# How to Calculate Percent Yield: Definition, Formula & Example

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• 0:00 What is Percent Yield?
• 1:50 Example 1
• 2:50 Example 2
• 4:55 Example 3
• 6:45 Lesson Summary

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Lesson Transcript
Instructor: Yuanxin (Amy) Yang Alcocer

Amy has a master's degree in secondary education and has taught math at a public charter high school.

Whenever we do experiments, the actual result is a little different from the result we predicted. In chemistry, this discrepancy is compared by calculating the percent yield. In this lesson, we will define percent yield and go over a few examples.

## What Is Percent Yield?

If you've ever cooked a meal from a recipe, you will have noticed they often come with serving amounts, or a number that states how many people the recipe can feed. Sometimes, however, this number can be off, and you'll wind up with either less or more food than you anticipated. A number of things can account for this difference - food spillage prior to cooking, leaving ingredients too long on the stovetop, using the wrong measuring cup, and so forth.

The same thing can happen whenever we perform experiments in the chemistry lab to make a compound. We first make calculations for how much of a compound we'll end up with. However, these calculations are made under ideal conditions. They do not account for experimental errors or personal errors of the experimenter. In the end, your prediction is often different from what you have actually made.

In chemistry, we have theoretical yield, which is the amount of the product calculated from the limiting reactant. The limiting reactant is the reactant in the chemical reaction which limits the amount of product that can be formed. The actual yield is the actual amount produced when the experiment or reaction is carried out.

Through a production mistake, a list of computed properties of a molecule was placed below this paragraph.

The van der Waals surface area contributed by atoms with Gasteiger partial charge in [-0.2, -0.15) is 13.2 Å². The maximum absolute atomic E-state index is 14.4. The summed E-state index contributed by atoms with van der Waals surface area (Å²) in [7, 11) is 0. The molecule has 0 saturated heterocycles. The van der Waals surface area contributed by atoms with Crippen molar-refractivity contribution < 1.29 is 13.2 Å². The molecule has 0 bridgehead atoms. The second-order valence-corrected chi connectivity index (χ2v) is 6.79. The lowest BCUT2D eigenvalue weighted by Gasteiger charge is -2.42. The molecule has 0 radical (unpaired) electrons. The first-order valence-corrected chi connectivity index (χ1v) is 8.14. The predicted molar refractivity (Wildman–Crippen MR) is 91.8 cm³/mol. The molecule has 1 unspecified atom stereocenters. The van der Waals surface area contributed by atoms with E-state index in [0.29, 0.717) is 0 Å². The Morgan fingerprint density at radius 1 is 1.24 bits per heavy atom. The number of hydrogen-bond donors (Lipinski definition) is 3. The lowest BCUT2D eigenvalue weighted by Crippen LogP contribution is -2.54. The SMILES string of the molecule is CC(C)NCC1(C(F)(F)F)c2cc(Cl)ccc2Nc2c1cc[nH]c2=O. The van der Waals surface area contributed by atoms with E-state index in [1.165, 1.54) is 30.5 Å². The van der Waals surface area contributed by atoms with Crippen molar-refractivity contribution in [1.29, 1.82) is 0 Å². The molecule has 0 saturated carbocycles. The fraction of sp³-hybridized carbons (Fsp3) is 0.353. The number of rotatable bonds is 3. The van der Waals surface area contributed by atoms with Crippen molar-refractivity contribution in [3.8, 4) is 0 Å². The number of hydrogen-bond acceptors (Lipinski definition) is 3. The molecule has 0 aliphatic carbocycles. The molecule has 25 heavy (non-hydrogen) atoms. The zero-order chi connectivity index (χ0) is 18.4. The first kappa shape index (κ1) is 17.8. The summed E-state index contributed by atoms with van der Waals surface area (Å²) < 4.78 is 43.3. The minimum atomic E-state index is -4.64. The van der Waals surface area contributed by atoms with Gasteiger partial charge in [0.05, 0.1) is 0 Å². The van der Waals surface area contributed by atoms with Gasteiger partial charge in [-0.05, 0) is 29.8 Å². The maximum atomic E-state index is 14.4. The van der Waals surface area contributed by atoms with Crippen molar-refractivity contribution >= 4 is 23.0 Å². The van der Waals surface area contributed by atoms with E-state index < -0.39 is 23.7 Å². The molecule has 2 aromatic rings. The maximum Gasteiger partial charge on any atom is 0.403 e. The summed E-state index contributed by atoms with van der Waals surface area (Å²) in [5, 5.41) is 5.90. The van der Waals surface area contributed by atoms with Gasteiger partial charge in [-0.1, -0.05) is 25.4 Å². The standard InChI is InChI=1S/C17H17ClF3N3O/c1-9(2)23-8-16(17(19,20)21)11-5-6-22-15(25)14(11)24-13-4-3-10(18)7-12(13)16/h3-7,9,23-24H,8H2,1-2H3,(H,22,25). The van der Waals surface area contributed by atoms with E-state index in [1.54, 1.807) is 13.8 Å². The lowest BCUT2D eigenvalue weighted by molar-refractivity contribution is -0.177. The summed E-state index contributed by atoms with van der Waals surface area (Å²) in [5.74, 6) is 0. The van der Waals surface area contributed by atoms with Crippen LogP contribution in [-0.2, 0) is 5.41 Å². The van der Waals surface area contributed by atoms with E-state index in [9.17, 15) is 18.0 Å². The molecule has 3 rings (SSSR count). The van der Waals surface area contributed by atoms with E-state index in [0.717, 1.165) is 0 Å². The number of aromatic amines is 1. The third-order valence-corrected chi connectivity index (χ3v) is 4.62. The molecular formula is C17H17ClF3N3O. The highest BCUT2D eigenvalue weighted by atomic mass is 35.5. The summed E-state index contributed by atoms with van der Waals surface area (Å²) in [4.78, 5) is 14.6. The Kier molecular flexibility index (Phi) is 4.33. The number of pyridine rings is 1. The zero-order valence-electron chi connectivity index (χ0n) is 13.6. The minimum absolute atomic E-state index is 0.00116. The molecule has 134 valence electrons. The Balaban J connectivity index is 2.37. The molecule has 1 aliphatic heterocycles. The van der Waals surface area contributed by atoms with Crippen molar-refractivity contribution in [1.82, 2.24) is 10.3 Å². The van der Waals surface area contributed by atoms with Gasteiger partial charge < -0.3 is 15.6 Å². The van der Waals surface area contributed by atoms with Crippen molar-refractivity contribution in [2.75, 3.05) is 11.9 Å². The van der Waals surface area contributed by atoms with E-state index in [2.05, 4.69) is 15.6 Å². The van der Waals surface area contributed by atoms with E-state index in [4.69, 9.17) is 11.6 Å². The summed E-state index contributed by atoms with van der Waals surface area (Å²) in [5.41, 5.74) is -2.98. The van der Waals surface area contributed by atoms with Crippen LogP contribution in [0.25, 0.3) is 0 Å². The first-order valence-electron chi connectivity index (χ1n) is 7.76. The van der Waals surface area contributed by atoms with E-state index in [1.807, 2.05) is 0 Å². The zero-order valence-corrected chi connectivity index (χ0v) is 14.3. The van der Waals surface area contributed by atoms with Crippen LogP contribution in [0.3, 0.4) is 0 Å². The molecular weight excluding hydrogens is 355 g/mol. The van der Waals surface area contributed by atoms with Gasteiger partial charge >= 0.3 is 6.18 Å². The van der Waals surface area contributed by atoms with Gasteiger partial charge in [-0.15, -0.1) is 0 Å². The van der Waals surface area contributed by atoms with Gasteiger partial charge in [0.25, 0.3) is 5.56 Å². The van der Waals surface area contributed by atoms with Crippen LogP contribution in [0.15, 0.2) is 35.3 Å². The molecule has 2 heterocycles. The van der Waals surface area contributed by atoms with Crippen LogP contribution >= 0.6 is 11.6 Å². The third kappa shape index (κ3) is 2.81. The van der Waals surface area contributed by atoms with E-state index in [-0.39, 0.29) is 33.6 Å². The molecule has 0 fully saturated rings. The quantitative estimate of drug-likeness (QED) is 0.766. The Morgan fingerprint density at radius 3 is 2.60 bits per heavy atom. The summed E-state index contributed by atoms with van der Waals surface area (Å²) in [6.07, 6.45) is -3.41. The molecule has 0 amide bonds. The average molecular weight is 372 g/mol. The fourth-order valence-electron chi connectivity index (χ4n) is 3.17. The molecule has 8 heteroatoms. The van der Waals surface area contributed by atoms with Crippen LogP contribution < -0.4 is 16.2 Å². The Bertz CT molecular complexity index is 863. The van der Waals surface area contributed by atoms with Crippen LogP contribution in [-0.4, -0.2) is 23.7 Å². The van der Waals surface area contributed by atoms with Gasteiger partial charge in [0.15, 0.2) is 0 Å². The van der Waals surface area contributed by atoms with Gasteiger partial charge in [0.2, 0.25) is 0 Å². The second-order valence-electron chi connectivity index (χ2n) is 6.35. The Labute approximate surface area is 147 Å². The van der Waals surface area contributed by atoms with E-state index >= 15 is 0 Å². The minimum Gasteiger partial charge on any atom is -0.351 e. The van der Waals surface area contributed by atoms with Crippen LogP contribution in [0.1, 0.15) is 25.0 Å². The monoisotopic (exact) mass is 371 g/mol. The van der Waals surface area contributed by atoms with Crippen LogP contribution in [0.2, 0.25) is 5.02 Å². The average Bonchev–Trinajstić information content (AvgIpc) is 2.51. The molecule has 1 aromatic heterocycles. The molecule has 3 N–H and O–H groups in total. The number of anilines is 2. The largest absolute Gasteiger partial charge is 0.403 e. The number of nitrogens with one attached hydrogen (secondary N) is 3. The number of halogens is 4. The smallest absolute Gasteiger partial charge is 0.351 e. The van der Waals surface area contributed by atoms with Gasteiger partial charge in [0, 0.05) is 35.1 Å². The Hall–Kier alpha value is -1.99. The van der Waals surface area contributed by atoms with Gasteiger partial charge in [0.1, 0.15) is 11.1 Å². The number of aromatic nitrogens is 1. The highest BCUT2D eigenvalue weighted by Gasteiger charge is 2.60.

The discrepancy between the theoretical yield and the actual yield can be calculated using the percent yield, which uses this formula:

To use this formula for percent yield, you need to make sure that your actual yield and theoretical yield are in the same units. If the actual yield is in grams, then theoretical yield also needs to be in grams. If theoretical yield is in moles, then the actual yield also needs to be in moles. You will need to perform the conversions if you are given one measurement unit and you need the other.

## Example 1

Let's look at an example. Magnesium carbonate (MgCO3) decomposed to form 15 grams of MgO in the actual experiment. If the theoretical yield is 19 grams, what is the percent yield of MgO?

In this problem, you need to calculate the percent yield of magnesium oxide. To do this, you need to know the actual and theoretical yields of magnesium oxide. Both these values are already given to you in the question, so the only thing you need to do is to plug these values in the percent yield formula:

## Example 2

Sometimes, you will also need to calculate the theoretical yield from the given chemical reaction. To do this, you will need to convert the amount of your limiting reactant into the amount of your final product. Let's take a look at how this is done with this problem.

If the reaction of 30 grams of calcium carbonate (CaCO3) produces 15 grams of calcium oxide (CaO), what is the percent yield for the following reaction?

The problem has already given you the actual yield of 15 grams. So, in order to find the percent yield, you need to calculate the theoretical yield. You look at your chemical reaction, and you see that your one and only limiting reactant is calcium carbonate. You can take your given amount of 30 grams of calcium carbonate and convert it into the amount of calcium oxide that would be formed under ideal conditions. That's your theoretical yield. Take a moment and refresh your memory and your conversion skills if you need to before continuing.

You end up with this calculation.

You get a theoretical yield of 16.8 grams of calcium oxide.

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